New solutions to old challenges

Public procurement, governed by the Act on Public Contracts, as well as the principles of central procurement involve factors that customers and suppliers alike may find inflexible or unclear. In addition to participating in the promotion of procurement know-how, Hansel responds to the challenges by introducing new electronic tools to organisations making purchases, as well as to suppliers.

Hansel’s customers often prefer flexible and customisable framework agreements to ready-made service packages.

“Framework agreements can be customised through, for example, customers’ simplified tendering processes. However, the simplified tendering processes can seem difficult. We have responded to customer needs by offering them support in simplified tendering processes; Hansel can even perform the entire simplified tendering process on behalf of a customer”, says Chief Category Officer Susanna Närvänen.

We have responded to customer needs by offering them support in simplified tendering processes.

The administrative work involved in simplified tendering processes will become easier in 2018, as the processes can soon be performed electronically through the Hanki service. In the future, central procurement through dynamic procurement systems will make it easier to customise central procurement to each customer’s needs, since the DPS provides more freedom in the determination of the object of acquisition than the framework agreements.

The DPS also brings a change to the static nature of the framework agreements, especially from the point of view of suppliers, since the dynamic procurement system maintained in the Hanki service makes it possible to become a framework agreement supplier even during the validity of a framework agreement.

Everything can’t be changed, but almost everything can be made to work smoother

The most common criticism from Hansel suppliers revolves around how price seems to be count too much in tendering competitions, while quality weighs too little. They also wish that innovations were taken into consideration better in the tendering competitions.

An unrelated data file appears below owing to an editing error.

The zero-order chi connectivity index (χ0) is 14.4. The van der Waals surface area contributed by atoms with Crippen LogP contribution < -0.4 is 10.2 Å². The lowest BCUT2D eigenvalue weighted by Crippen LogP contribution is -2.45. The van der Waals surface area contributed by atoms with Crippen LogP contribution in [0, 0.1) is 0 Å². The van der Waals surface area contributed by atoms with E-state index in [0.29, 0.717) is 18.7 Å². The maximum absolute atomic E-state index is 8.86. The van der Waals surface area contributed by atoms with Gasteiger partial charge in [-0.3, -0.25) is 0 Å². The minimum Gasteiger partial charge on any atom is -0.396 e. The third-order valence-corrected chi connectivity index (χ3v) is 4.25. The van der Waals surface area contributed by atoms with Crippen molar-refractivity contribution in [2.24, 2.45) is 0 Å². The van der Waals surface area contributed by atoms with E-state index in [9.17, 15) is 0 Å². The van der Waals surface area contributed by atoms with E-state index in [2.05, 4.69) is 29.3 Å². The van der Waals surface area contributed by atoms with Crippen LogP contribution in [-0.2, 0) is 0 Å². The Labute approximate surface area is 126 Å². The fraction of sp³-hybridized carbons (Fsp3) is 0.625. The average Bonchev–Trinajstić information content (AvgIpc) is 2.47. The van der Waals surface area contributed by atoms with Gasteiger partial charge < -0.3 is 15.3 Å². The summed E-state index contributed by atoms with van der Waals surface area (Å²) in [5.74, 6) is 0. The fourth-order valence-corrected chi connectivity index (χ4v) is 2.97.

“Customer needs are prioritised in all tendering competitions related to framework agreements, and innovations are taken into consideration to as great an extent as possible. The consideration of innovation, and to some extent quality, is made challenging by the fact that the tenders have to be commensurable with each other.”

Public procurement is also affected by factors independent of Hansel, such as the fact that the Single European Procurement Document (ESPD) became compulsory in public procurement. eNEST, an EU project led by Hansel, focused on the development of the electronic tendering process and the digitalisation of the ESPD, thus making its use smoother.

Electronic tendering processes, as such, have been received well by customers and suppliers alike.

“As tendering processes have been digitalised, the administrative workload related to public procurement – which has traditionally been considered heavy – has become lighter. Digitalisation saves time, effort, and paper for all parties involved in the tendering competition”, says Susanna Närvänen.

The use of the Hanki service is free to the tenderers, while customers pay €100 per month. When using Hansel’s tendering service, no separate fee is charged for the use of the electronic tendering system.